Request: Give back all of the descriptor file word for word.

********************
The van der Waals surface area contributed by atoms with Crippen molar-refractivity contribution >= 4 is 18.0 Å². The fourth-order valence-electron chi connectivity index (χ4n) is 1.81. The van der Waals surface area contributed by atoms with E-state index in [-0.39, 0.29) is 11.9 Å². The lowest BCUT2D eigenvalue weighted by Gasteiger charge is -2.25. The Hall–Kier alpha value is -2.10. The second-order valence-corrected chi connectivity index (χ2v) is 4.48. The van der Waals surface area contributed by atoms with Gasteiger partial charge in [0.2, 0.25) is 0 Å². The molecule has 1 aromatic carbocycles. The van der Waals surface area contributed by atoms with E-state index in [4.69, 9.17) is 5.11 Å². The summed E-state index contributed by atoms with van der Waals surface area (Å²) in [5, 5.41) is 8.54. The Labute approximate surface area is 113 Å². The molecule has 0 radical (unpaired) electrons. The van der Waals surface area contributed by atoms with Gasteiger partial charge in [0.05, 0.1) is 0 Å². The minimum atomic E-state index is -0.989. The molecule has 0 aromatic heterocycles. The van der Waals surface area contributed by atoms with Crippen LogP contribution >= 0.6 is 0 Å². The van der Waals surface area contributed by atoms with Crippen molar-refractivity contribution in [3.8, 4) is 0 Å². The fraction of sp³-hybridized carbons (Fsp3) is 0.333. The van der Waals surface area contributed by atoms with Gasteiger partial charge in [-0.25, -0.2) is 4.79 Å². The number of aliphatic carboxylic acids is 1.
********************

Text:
The van der Waals surface area contributed by atoms with Crippen molar-refractivity contribution >= 4 is 18.0 Å². The fourth-order valence-electron chi connectivity index (χ4n) is 1.81. The van der Waals surface area contributed by atoms with E-state index in [-0.39, 0.29) is 11.9 Å². The lowest BCUT2D eigenvalue weighted by Gasteiger charge is -2.25. The Hall–Kier alpha value is -2.10. The second-order valence-corrected chi connectivity index (χ2v) is 4.48. The van der Waals surface area contributed by atoms with Gasteiger partial charge in [0.2, 0.25) is 0 Å². The molecule has 1 aromatic carbocycles. The van der Waals surface area contributed by atoms with E-state index in [4.69, 9.17) is 5.11 Å². The summed E-state index contributed by atoms with van der Waals surface area (Å²) in [5, 5.41) is 8.54. The Labute approximate surface area is 113 Å². The molecule has 0 radical (unpaired) electrons. The van der Waals surface area contributed by atoms with Gasteiger partial charge in [0.05, 0.1) is 0 Å². The minimum atomic E-state index is -0.989. The molecule has 0 aromatic heterocycles. The van der Waals surface area contributed by atoms with Crippen LogP contribution >= 0.6 is 0 Å². The van der Waals surface area contributed by atoms with Crippen molar-refractivity contribution in [3.8, 4) is 0 Å². The fraction of sp³-hybridized carbons (Fsp3) is 0.333. The van der Waals surface area contributed by atoms with Gasteiger partial charge in [-0.25, -0.2) is 4.79 Å². The number of aliphatic carboxylic acids is 1.